How Not to Make Hash Browns
I’m going to tell you a story of hope.
It’s a story that I’m sure you’re familiar with. I think everyone has had that one moment when you saw something beautiful in a magazine and you say, “I must have it.”
Well, for me, that was this crazy hash brown skillet situation in the latest Bon Appetit. It looked unreal. I tried it the day after I got the issue.
As you can see from the above photo, I practically nailed it.
But that’s life right? Things are never as good as they look in the glossies! Truth be told, I think a few things went crucially wrong with my version and I ended up making a pretty decent version on day two (although still not as heavenly as the original looked).
Sweet Potato Skillet Hash Browns
Yield: Serves 2-4.
2 cups grated sweet potatoes
2 cups grated Russet potatoes
6 scallions, chopped (white and greens separate)
1/2 teaspoon kosher salt
1/2 teaspoon black pepper
3 tablespoons oil
Coarse sea salt for sprinkling
Cast Iron Skillet
1) Peel and grate both potato types and rinse them really well under cold water. Use a bunch of paper towels or a sturdy kitchen towel to dry them really well.
2) Preheat oven to 375 degrees F. In a large (12 inch) cast iron skillet, add 2 tablespoons of oil and heat over medium heat.
3) Toss grated potatoes with chopped scallion whites, salt and pepper, and add to cast iron pan. Spread out into an even layer. Cook for 6-7 minutes until it is starting to brown around the edges.
4) Carefully loosen the potatoes from the bottom and slide them onto a plate. Then (with confidence) flip them back into the pan.
5) Drizzle hash browns with another tablespoon or two of oil and place in the oven for 25-30 minutes until the potatoes are well-browned.
6) Remove from the oven, garnish with scallion greens and coarse salt, slice into quarters and serve immediately!
Recipe inspired by a Bon Appetit recipe.
Three Pounds of Fail
I think I started this recipe with one very clear mistake: I thought I would use sweet potatoes instead of Russet potatoes. This was a bad idea and I realized my error almost immediately. Sweet potatoes are just a pain in the ass unless you are frying them. They turn mushy, are hard to get crispy, and two seconds later they are burned.
So I probably shouldn’t have subbed, but I still think the original recipe is going to be pretty hard to replicate.
You see, it starts with THREE POUNDS of potatoes, peeled and grated. Then you cook all of those potatoes in one pan. You are supposed to intuit when those three pounds (which ends up being about 3/4 inch thick when compressed) is perfectly browned on one side. Then you are supposed to gently slide those three pounds of potatoes out onto a plate and flip them back into the pan.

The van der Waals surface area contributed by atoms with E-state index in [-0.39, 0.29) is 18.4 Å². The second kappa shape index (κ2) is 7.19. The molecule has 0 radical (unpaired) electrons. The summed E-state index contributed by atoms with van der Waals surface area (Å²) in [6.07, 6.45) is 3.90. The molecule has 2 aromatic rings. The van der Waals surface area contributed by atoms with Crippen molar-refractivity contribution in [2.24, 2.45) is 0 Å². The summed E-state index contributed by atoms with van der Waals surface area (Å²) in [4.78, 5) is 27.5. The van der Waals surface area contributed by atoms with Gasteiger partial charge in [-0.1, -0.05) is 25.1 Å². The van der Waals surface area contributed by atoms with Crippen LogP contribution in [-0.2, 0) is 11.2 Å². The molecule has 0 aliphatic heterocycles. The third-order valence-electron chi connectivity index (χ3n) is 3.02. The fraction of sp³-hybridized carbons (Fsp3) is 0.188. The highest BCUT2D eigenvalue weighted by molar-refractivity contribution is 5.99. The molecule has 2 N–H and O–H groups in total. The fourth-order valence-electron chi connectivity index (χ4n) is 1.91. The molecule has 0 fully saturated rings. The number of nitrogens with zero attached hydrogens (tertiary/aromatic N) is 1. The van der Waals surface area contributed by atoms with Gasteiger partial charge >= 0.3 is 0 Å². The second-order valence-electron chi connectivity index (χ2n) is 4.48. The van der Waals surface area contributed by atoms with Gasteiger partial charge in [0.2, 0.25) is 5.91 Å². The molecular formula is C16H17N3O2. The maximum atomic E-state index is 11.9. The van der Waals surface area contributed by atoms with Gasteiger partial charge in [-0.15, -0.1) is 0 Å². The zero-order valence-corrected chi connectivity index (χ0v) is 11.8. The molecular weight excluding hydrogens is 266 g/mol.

I found this to be next to impossible.
As you can see from the bottom right photo, I was close to getting where I needed to be, but it all went horribly wrong when I had to actually flip these guys. It’s impossible to slide three pounds of potatoes out without messing up their structure. I just couldn’t do it and I’m pretty decent with potatoes!
After much cursing, I decided to regroup on day two and make three changes:
1) Use half sweet potatoes and half Russet potatoes (I wasn’t giving up on the sweet potato thing).
2) Reduce the potatoes by about a third.
3) Finish them in the oven.
A Corrected Version
So I started fresh the next day and grated up a much smaller batch of potatoes. It basically worked out to one medium Russet potato and one medium sweet potato.
As with the original recipe, I rinsed my potatoes really well under cold water and then dried them very well with some paper towels. Wet potatoes will just steam and not crisp at all.
I also stirred in some salt, pepper, and scallions.
Then I added about two tablespoons of oil to my cast iron skillet and tossed in my potato mixture. I let it cook over medium heat for about 7-8 minutes until I could tell it was starting to crisp on the bottom.
Then I pulled out my pie server. This was just the best device I could use to really get in there and loosen the bottom of the potatoes and make them easier to slide out. If you have a very good spatula, that would work also I’m sure. I just had a flimsy plastic one that wasn’t getting the job done.
I took a deep breath and carefully slid my potatoes out onto a plate.
Then I took a second deep breath and flipped the plate back into the pan. I drizzled on another tablespoon of oil and stuck the whole pan in the oven for 25-30 minutes at 375 degrees Fahrenheit. I figured this would be the easiest way to have a good even heat around the whole potato and not burn the bottom. It also kept the top nice and crispy.
After 25 minutes, this was my finished situation.
I encourage only two garnishes for this: scallion greens and coarse salt. I used some salt that I bought in Peru!
I chopped mine into quarters and it was ready to go.
This would be a pretty solid side dish,but honestly, I could eat the whole thing by myself…
I posted on this whole deal for a few reasons.
First, I wanted to remind everyone that nobody succeeds in the kitchen every day. Failures happen. They happen a lot actually. It’s part of the deal.
Second, don’t try to cook three pounds of potatoes in one giant freakin’ hash brown unless you have some huge onions.
Third, to be honest, just make these latkes. They are easier to work with and just as tasty… if not more so.